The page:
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SCOTUS upholds Michigan affirmative-action ban

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The Supreme Court of the United States by a vote of 6-2 Tuesday upheld Michigan’s constitutional amendment banning the use of affirmative action by its public universities.

Justice Anthony Kennedy delivered the decision in Schuette v. Coalition to Defend Affirmative Action, 12-682, upholding Article I, Section 26 of the Michigan Constitution, which prohibits the use of race-based preferences as part of the admissions process for state universities. Michigan residents voted to add that language to their Constitution.

Kennedy pointed out the issue before the court is about whether and in what manner voters in the states may choose to prohibit the consideration of such racial preferences.

In 2003 the Supreme Court reviewed the constitutionality of two admissions systems at the University of Michigan, one for its undergraduate class and one for its law school, which permitted the explicit consideration of an applicant’s race. The undergraduate admissions plan was addressed in Gratz v. Bollinger, 539 U. S. 244, in which the justices invalidated the plan as a violation of the Equal Protection Clause. The law school admission plan was addressed in Grutter v. Bollinger, 539 U. S. 306, in which the court found no constitutional flaw in the law school admission plan’s more limited use of race-based preferences.

As a result of those decisions, voters in 2006 adopted the amendment at issue that includes a prohibition of race-based preferences as part of the admissions process for state universities.

“This case is not about how the debate about racial preferences should be resolved. It is about who may resolve it. There is no authority in the Constitution of the United States or in this Court’s precedents for the Judiciary to set aside Michigan laws that commit this policy determination to the voters. Deliberative debate on sensitive issues such as racial preferences all too often may shade into rancor. But that does not justify removing certain court-determined issues from the voters’ reach.  Democracy does not presume that some subjects are either too divisive or too profound for public debate,” Kennedy wrote.

Justice Sonia Sotomayor filed a 58-page dissent, in which Justice Ruth Bader Ginsburg joined. Sotomayor wrote, “While our Constitution does not guarantee minority groups victory in the political process, it does guarantee them meaningful and equal access to that process. It guarantees that the majority may not win by stacking the political process against minority groups permanently, forcing the minority alone to surmount unique obstacles in pursuit of its goals—here, educational diversity that cannot reasonably be accomplished through race-neutral measures. Today, by permitting a majority of the voters in Michigan to do what our Constitution  forbids, the Court ends the debate over race-sensitive admissions  policies in Michigan in a manner that contravenes constitutional protections long recognized in our precedents.”

Justice Elena Kagan did not participate in the case.

 

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  1. I gave tempparry guardship to a friend of my granddaughter in 2012. I went to prison. I had custody. My daughter went to prison to. We are out. My daughter gave me custody but can get her back. She was not order to give me custody . but now we want granddaughter back from friend. She's 14 now. What rights do we have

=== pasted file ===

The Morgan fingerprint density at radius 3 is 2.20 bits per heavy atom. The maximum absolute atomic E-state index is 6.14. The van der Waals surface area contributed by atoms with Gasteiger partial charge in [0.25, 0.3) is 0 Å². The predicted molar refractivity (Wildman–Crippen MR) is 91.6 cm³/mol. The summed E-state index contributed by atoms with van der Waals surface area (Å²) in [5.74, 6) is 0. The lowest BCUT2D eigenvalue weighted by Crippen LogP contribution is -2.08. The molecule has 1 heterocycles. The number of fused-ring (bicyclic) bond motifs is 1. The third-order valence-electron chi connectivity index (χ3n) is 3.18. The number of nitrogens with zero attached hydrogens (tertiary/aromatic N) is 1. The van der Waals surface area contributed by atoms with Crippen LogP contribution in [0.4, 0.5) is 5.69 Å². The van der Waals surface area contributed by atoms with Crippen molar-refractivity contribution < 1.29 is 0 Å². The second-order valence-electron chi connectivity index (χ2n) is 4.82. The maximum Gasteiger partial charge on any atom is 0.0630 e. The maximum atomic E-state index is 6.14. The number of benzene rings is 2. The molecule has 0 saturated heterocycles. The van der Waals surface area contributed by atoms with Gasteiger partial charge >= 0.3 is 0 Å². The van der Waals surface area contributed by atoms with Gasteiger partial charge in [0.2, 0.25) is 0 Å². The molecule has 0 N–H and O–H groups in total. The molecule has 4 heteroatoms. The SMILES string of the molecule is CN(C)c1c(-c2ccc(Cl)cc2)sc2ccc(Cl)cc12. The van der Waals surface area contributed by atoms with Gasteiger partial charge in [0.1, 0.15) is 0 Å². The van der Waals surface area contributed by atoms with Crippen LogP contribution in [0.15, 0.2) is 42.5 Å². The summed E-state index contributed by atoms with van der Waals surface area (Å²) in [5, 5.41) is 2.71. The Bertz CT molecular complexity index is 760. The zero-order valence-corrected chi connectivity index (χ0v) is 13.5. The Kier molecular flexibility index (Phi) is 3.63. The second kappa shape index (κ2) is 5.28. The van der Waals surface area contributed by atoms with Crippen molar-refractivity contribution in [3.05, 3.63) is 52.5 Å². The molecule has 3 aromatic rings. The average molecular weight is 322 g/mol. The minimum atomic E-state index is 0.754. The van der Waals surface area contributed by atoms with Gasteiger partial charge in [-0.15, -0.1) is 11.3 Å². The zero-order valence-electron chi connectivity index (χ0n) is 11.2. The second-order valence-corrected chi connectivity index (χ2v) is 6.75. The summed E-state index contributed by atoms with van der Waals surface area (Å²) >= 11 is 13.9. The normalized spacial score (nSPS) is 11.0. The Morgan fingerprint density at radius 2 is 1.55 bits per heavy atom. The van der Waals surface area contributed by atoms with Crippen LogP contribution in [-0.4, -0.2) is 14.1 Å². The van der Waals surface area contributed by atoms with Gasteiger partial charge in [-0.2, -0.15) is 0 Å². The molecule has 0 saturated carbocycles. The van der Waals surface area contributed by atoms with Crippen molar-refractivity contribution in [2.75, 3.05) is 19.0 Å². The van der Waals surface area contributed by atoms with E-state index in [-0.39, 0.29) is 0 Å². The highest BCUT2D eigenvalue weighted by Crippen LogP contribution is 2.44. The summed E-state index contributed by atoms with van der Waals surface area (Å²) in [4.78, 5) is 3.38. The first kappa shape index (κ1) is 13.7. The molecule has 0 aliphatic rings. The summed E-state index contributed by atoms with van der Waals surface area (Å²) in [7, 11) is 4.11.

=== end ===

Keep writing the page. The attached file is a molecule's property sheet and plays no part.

2. This sure is not what most who value good governance consider the Rule of Law to entail: "In a letter dated March 2, which Brizzi forwarded to IBJ, the commission dismissed the grievance “on grounds that there is not reasonable cause to believe that you are guilty of misconduct.”" Yet two month later reasonable cause does exist? (Or is the commission forging ahead, the need for reasonable belief be damned? -- A seeming violation of the Rules of Profession Ethics on the part of the commission) Could the rule of law theory cause one to believe that an explanation is in order? Could it be that Hoosier attorneys live under Imperial Law (which is also a t-word that rhymes with infamy) in which the Platonic guardians can do no wrong and never owe the plebeian class any explanation for their powerful actions. (Might makes it right?) Could this be a case of politics directing the commission, as celebrated IU Mauer Professor (the late) Patrick Baude warned was happening 20 years ago in his controversial (whisteblowing) ethics lecture on a quite similar topic: http://www.repository.law.indiana.edu/cgi/viewcontent.cgi?article=1498&context=ilj

  3. I have a case presently pending cert review before the SCOTUS that reveals just how Indiana regulates the bar. I have been denied licensure for life for holding the wrong views and questioning the grand inquisitors as to their duties as to state and federal constitutional due process. True story: https://www.scribd.com/doc/299040839/2016Petitionforcert-to-SCOTUS Shorter, Amici brief serving to frame issue as misuse of govt licensure: https://www.scribd.com/doc/312841269/Thomas-More-Society-Amicus-Brown-v-Ind-Bd-of-Law-Examiners

  4. Here's an idea...how about we MORE heavily regulate the law schools to reduce the surplus of graduates, driving starting salaries up for those new grads, so that we can all pay our insane amount of student loans off in a reasonable amount of time and then be able to afford to do pro bono & low-fee work? I've got friends in other industries, radiology for example, and their schools accept a very limited number of students so there will never be a glut of new grads and everyone's pay stays high. For example, my radiologist friend's school accepted just six new students per year.

  5. I totally agree with John Smith.

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